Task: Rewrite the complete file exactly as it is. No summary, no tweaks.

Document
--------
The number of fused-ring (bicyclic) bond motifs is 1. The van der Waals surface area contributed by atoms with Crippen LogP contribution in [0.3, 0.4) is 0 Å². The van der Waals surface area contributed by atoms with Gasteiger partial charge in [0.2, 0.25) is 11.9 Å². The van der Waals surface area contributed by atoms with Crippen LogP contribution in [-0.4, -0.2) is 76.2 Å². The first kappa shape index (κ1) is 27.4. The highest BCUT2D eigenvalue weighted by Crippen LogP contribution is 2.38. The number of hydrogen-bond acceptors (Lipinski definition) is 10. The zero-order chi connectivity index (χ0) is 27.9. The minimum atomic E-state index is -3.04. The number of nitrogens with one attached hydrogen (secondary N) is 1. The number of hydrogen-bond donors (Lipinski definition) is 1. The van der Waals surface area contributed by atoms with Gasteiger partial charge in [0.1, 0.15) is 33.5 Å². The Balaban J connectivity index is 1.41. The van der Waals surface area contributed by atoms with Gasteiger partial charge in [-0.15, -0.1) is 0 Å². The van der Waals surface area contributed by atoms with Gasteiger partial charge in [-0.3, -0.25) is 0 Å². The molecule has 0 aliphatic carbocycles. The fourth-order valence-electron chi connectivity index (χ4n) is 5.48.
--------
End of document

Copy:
The number of fused-ring (bicyclic) bond motifs is 1. The van der Waals surface area contributed by atoms with Crippen LogP contribution in [0.3, 0.4) is 0 Å². The van der Waals surface area contributed by atoms with Gasteiger partial charge in [0.2, 0.25) is 11.9 Å². The van der Waals surface area contributed by atoms with Crippen LogP contribution in [-0.4, -0.2) is 76.2 Å². The first kappa shape index (κ1) is 27.4. The highest BCUT2D eigenvalue weighted by Crippen LogP contribution is 2.38. The number of hydrogen-bond acceptors (Lipinski definition) is 10. The zero-order chi connectivity index (χ0) is 27.9. The minimum atomic E-state index is -3.04. The number of nitrogens with one attached hydrogen (secondary N) is 1. The number of hydrogen-bond donors (Lipinski definition) is 1. The van der Waals surface area contributed by atoms with Gasteiger partial charge in [0.1, 0.15) is 33.5 Å². The Balaban J connectivity index is 1.41. The van der Waals surface area contributed by atoms with Gasteiger partial charge in [-0.15, -0.1) is 0 Å². The van der Waals surface area contributed by atoms with Gasteiger partial charge in [-0.3, -0.25) is 0 Å². The molecule has 0 aliphatic carbocycles. The fourth-order valence-electron chi connectivity index (χ4n) is 5.48.